Everything you've painted...you've been looking at. Each element was in perfect focus while you painted it, and that's the way you painted it. Because you don't know how the eyeball works, you don't realize that when you look at something, the rest of the world is a blur, and the further something is from what you're looking at, the blurrier it becomes. All you know is that the chief element of the picture doesn't stand out from the rest and the whole painting looks confused and cluttered.
Focus. You don't know about it, but you do know about color and contrast. So you tell yourself that the main element needs to be brighter and the area behind it needs to be darker...or is it the other way round? Maybe the element needs to be one pallet of colors and the area behind it a contrasting pallet?
Welcome to the world of painting as it was practiced from the 15th century to the middle of the 19th. A whole world of tricks were developed to deal with one problem: Focus. Only, all the tricks were wrong, because no one knew how eyes focused, and everyone thought it was a problem of light. All the careful composition and lighting, all the contrasting coloring, all the washes with thinner to make the background fade out...they were all wonderful, and clever, and treasured...and all completely wrong. (perfect example is Rembrant's "The Anatomy Lesson" upload.wikimedia.org/wikipedia…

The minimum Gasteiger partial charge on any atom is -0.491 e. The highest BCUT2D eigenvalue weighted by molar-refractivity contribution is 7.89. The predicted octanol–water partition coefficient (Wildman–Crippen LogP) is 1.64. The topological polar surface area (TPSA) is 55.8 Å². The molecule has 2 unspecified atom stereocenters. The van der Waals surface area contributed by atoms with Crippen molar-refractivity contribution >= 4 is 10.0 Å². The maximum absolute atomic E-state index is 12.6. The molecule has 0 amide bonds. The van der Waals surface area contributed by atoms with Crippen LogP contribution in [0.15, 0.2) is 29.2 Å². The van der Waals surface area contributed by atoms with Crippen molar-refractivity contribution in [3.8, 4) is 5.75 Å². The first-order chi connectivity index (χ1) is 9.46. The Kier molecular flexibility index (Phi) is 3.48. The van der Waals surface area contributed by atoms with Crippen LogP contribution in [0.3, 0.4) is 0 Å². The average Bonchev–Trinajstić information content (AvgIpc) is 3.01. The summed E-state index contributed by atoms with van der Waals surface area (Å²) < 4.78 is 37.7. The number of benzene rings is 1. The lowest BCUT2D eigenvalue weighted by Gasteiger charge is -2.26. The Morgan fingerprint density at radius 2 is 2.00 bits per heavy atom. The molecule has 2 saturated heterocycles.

Where is all the light coming from to make their faces so bright? Isn't it nice they all wear dark clothing to contrast with their heads? Someone should tell them that their back wall is fading away. Is that corps actually glowing?)